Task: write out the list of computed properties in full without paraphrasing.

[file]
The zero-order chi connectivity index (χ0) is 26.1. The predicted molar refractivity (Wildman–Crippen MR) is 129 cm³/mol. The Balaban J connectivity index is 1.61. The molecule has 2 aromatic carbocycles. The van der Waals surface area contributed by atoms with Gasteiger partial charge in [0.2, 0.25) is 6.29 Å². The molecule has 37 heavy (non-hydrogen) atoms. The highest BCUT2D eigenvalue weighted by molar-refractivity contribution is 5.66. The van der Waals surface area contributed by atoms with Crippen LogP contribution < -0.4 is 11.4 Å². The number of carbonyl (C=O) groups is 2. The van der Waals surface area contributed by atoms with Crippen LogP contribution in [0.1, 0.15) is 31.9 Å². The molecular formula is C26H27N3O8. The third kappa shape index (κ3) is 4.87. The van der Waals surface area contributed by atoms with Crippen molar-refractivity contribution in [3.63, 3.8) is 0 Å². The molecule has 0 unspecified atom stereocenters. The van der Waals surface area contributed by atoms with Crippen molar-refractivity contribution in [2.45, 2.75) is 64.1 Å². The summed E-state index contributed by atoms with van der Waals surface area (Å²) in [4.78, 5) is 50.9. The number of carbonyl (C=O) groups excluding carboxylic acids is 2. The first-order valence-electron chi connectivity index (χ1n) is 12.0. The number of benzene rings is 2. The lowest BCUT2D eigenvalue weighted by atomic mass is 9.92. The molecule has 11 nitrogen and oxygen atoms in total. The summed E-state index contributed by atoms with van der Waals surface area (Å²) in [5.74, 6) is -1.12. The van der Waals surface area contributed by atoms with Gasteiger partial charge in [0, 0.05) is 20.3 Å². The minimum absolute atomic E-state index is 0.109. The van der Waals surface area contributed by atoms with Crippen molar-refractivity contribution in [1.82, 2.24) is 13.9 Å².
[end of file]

The zero-order chi connectivity index (χ0) is 26.1. The predicted molar refractivity (Wildman–Crippen MR) is 129 cm³/mol. The Balaban J connectivity index is 1.61. The molecule has 2 aromatic carbocycles. The van der Waals surface area contributed by atoms with Gasteiger partial charge in [0.2, 0.25) is 6.29 Å². The molecule has 37 heavy (non-hydrogen) atoms. The highest BCUT2D eigenvalue weighted by molar-refractivity contribution is 5.66. The van der Waals surface area contributed by atoms with Crippen LogP contribution < -0.4 is 11.4 Å². The number of carbonyl (C=O) groups is 2. The van der Waals surface area contributed by atoms with Crippen LogP contribution in [0.1, 0.15) is 31.9 Å². The molecular formula is C26H27N3O8. The third kappa shape index (κ3) is 4.87. The van der Waals surface area contributed by atoms with Crippen molar-refractivity contribution in [3.63, 3.8) is 0 Å². The molecule has 0 unspecified atom stereocenters. The van der Waals surface area contributed by atoms with Crippen molar-refractivity contribution in [2.45, 2.75) is 64.1 Å². The summed E-state index contributed by atoms with van der Waals surface area (Å²) in [4.78, 5) is 50.9. The number of carbonyl (C=O) groups excluding carboxylic acids is 2. The first-order valence-electron chi connectivity index (χ1n) is 12.0. The number of benzene rings is 2. The lowest BCUT2D eigenvalue weighted by atomic mass is 9.92. The molecule has 11 nitrogen and oxygen atoms in total. The summed E-state index contributed by atoms with van der Waals surface area (Å²) in [5.74, 6) is -1.12. The van der Waals surface area contributed by atoms with Gasteiger partial charge in [0, 0.05) is 20.3 Å². The minimum absolute atomic E-state index is 0.109. The van der Waals surface area contributed by atoms with Crippen molar-refractivity contribution in [1.82, 2.24) is 13.9 Å².